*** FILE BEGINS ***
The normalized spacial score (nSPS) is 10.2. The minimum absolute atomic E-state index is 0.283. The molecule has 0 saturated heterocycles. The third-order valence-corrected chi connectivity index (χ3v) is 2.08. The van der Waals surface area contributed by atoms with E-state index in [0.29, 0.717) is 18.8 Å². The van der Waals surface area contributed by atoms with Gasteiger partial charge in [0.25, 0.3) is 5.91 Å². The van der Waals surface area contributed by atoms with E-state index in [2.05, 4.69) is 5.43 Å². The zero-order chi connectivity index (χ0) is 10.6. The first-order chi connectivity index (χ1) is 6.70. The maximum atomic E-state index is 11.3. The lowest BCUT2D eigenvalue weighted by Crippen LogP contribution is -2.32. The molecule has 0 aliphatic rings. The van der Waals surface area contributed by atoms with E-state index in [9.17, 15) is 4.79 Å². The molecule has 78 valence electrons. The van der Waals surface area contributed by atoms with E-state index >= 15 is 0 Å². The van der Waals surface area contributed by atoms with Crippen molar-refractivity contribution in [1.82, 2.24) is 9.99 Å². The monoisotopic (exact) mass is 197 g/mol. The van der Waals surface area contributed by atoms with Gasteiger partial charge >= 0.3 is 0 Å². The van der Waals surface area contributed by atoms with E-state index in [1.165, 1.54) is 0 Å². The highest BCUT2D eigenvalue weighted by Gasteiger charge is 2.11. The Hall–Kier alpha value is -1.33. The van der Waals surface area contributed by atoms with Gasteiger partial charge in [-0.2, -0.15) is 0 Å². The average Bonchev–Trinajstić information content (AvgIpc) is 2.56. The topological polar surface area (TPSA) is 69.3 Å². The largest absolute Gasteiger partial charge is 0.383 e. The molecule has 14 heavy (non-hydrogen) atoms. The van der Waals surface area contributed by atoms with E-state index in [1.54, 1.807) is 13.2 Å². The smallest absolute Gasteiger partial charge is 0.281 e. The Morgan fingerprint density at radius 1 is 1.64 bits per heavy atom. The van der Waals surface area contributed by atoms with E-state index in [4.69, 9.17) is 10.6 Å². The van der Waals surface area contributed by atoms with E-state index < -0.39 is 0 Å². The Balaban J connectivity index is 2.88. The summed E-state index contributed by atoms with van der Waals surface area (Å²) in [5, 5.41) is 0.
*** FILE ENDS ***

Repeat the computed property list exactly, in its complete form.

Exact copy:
The normalized spacial score (nSPS) is 10.2. The minimum absolute atomic E-state index is 0.283. The molecule has 0 saturated heterocycles. The third-order valence-corrected chi connectivity index (χ3v) is 2.08. The van der Waals surface area contributed by atoms with E-state index in [0.29, 0.717) is 18.8 Å². The van der Waals surface area contributed by atoms with Gasteiger partial charge in [0.25, 0.3) is 5.91 Å². The van der Waals surface area contributed by atoms with E-state index in [2.05, 4.69) is 5.43 Å². The zero-order chi connectivity index (χ0) is 10.6. The first-order chi connectivity index (χ1) is 6.70. The maximum atomic E-state index is 11.3. The lowest BCUT2D eigenvalue weighted by Crippen LogP contribution is -2.32. The molecule has 0 aliphatic rings. The van der Waals surface area contributed by atoms with E-state index in [9.17, 15) is 4.79 Å². The molecule has 78 valence electrons. The van der Waals surface area contributed by atoms with E-state index >= 15 is 0 Å². The van der Waals surface area contributed by atoms with Crippen molar-refractivity contribution in [1.82, 2.24) is 9.99 Å². The monoisotopic (exact) mass is 197 g/mol. The van der Waals surface area contributed by atoms with Gasteiger partial charge >= 0.3 is 0 Å². The van der Waals surface area contributed by atoms with E-state index in [1.165, 1.54) is 0 Å². The highest BCUT2D eigenvalue weighted by Gasteiger charge is 2.11. The Hall–Kier alpha value is -1.33. The van der Waals surface area contributed by atoms with Gasteiger partial charge in [-0.2, -0.15) is 0 Å². The average Bonchev–Trinajstić information content (AvgIpc) is 2.56. The topological polar surface area (TPSA) is 69.3 Å². The largest absolute Gasteiger partial charge is 0.383 e. The molecule has 14 heavy (non-hydrogen) atoms. The van der Waals surface area contributed by atoms with E-state index in [1.54, 1.807) is 13.2 Å². The smallest absolute Gasteiger partial charge is 0.281 e. The Morgan fingerprint density at radius 1 is 1.64 bits per heavy atom. The van der Waals surface area contributed by atoms with E-state index in [4.69, 9.17) is 10.6 Å². The van der Waals surface area contributed by atoms with E-state index < -0.39 is 0 Å². The Balaban J connectivity index is 2.88. The summed E-state index contributed by atoms with van der Waals surface area (Å²) in [5, 5.41) is 0.